It’s a little late here, and my sinuses are full of fluid, but I promised you all a post about my Public Ethics course, so this will be my pre-bedtime activity for the night. Today was a whirlwind, but was incredibly rewarding nonetheless. We had this incredible lecture that explored the true differences between inequality and inequity. We spent a lot of time trying to tackle the question, “If we see an inequality, is that inequality inherently unfair?” “If the inequality is unfair (and unjust), does that then turn the inequality into an inequity?” “How might we go about determining if an inequality is unfair and/or unjust, and what would we do to combat the inequality?”
But those questions are to be answered (or explored, rather) another day. I’m here to write about what I learned on Monday, or at least tell you how I experienced this Public Ethics class. My teacher reminds me of my old professor, Scott Stonington (shoutout!), as he was extremely enthusiastic about his field of study while being so personal with his students that anything he lectured on would seem interesting to me. I also share first names with him, so you could say that inherently makes him decently cool…
To start class, Jeff got us into groups of five and had us all learn each others names, while he made the same attempt. He then asks the class if anyone can explain the “James and the villagers” example that was in our readings for the past week (I can’t remember if this was actually the name of the experiment). Whoever knew what he was talking about was told to stand up and explain, as dramatic as possible (his words, not mine), the story. It went as such:
You are a foreigner in the colonial United States. You land on the coast and come inland, entering into a village that is run by a dictator, who is an imperialist eternally trying to exert his dominance over the community of Native Americans over which he rules. Seeing that you’re another white foreigner, he happily calls you over to what best resembles a town meeting place. You look to the wall of the meeting place where the dictator has lined up twenty Native Americans. The dictator says, “Welcome to the village! Now, there’s been some misbehaving in the community, so I’ve decided to show these Native Americans who’s boss. My plan was basically to kill twenty of them right here, death by gunshot. This will help them learn that I can’t be challenged as a ruler.”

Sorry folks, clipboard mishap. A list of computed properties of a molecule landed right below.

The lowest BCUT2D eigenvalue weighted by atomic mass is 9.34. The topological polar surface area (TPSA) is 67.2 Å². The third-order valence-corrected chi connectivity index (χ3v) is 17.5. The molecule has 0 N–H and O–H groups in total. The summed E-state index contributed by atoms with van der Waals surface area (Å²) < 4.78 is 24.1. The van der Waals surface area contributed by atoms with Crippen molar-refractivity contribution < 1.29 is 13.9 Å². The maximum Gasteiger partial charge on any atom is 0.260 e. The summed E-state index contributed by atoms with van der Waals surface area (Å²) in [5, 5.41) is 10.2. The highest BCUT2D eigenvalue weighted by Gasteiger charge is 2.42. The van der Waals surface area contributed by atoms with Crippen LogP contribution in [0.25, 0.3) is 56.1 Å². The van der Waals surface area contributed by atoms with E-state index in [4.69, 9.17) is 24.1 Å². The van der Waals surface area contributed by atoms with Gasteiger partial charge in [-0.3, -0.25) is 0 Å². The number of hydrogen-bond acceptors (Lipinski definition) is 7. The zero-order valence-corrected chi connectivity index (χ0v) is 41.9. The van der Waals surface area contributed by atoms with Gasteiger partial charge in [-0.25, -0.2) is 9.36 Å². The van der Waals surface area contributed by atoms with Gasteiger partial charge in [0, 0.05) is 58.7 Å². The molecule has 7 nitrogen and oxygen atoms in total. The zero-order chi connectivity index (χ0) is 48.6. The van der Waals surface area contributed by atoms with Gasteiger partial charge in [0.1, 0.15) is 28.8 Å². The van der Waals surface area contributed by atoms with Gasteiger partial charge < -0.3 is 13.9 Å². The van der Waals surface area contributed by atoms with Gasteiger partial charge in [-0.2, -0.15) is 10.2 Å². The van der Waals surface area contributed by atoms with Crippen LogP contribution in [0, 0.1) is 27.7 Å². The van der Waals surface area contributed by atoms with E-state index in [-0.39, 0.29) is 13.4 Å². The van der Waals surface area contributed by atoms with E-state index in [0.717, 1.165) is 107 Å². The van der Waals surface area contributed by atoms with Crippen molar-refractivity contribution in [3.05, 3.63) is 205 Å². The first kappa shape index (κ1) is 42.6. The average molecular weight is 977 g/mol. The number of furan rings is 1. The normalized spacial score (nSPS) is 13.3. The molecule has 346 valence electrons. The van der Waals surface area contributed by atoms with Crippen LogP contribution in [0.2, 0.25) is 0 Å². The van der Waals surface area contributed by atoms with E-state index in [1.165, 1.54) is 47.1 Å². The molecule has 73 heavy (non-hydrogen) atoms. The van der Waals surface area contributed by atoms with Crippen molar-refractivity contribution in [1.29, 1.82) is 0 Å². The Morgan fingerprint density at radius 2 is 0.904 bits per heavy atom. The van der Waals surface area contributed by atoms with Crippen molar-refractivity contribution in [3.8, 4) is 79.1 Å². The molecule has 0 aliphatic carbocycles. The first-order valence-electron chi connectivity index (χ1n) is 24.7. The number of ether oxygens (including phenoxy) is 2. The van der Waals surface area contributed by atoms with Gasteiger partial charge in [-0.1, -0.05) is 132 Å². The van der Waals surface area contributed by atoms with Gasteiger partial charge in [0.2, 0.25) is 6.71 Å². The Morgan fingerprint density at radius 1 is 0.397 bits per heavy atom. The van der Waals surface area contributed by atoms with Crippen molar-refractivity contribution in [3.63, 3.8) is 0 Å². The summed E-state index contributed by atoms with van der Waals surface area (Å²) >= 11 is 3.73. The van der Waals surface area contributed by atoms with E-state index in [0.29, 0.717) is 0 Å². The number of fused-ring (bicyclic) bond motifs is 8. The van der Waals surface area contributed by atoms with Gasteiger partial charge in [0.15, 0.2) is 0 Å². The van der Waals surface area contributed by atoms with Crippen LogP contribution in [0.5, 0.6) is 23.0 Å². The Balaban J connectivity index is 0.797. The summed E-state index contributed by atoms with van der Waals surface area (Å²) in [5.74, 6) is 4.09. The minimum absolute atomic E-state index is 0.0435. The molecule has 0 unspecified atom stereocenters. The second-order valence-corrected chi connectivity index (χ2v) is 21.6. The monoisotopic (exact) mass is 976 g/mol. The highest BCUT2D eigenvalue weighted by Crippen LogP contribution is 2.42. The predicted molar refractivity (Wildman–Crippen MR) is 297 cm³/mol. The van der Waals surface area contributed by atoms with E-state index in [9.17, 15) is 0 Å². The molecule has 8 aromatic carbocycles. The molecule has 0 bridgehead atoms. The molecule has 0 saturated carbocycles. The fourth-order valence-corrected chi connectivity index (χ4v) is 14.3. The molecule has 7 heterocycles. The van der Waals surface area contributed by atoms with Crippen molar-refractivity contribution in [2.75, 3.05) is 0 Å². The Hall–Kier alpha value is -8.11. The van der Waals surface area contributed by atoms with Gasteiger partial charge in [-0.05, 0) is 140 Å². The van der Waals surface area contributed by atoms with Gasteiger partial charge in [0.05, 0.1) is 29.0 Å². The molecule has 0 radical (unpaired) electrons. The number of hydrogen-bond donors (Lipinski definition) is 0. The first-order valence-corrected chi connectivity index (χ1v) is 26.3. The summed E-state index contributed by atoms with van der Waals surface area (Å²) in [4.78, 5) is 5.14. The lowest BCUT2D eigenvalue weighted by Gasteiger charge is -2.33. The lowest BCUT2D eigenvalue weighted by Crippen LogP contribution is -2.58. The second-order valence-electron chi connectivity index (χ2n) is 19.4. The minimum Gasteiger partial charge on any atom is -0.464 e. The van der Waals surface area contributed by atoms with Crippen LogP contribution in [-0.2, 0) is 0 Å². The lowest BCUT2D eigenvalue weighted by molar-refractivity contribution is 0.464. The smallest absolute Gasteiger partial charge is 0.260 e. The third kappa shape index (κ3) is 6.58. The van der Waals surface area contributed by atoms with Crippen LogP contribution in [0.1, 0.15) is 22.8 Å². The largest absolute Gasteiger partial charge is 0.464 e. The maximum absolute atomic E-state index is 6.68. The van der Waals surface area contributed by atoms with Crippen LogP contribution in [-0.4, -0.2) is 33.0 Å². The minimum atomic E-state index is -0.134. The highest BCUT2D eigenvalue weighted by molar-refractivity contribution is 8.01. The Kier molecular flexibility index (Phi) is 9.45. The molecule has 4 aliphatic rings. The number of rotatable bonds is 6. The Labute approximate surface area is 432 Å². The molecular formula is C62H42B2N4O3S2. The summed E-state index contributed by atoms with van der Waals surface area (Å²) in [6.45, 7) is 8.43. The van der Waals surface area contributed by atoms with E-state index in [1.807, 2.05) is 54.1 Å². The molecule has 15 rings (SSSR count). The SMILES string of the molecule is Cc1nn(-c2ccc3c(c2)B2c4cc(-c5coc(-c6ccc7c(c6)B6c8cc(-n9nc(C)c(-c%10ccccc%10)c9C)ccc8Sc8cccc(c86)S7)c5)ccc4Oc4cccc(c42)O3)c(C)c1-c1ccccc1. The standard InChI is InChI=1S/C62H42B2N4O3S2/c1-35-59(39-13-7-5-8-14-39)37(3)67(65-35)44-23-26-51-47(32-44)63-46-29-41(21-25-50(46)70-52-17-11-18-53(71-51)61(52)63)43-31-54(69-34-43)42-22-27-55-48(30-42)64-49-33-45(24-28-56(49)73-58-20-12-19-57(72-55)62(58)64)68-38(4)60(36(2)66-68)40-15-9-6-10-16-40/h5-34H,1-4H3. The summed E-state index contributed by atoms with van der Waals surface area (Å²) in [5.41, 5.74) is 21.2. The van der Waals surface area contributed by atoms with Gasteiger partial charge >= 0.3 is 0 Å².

“But, I’m going to turn this over to you. You, good sir, can shoot only one Native American by yourself, and the other nineteen walk. However if you don’t choose to kill one and you walk away, then I will kill all of them.”
What would you do as the foreigner?
The class was polled and we talked about why or why not we might have chosen between the two options. After exploring our options, Jeff kept modifying the situation. For those of us who said we would kill the one Native American for the others to go free, he asked what we would do if instead we had not a gun to use but a hammer. I brought up the question of age and (independently) quality of life. What if one Native American was willing to take the fall for the rest? Would that choice have been completely autonomous? What makes the choice justified? Is it your fault for the deaths of twenty Native Americans if you choose to walk away? A Deontologist might say no. A consequentialist might say yes.
This story is a good precursor to my year studying (predominantly) philosophy. Some say, “No, philosophy is not useful because the questions that philosophers ask never have the right answer!” However, I think we’re trained to believe that there really is only one answer to the deeper questions we encounter in life. However, the fact that these questions don’t have an answer gives them this incredible inner beauty that lets us truly explore the human condition. Exploring the grey area in philosophical thought experiments like these will let us really pin-point where our boundaries lay, and finding our limits (or others limits) is important, in my mind, when trying to truly understand another. My hope is that training myself in exploring the grey areas of life through philosophy will let me then be better equipped to provide solutions (not answers) to the most difficult problems that arise in the world global health.
That’s it for tonight, friends – thanks for thinking with me.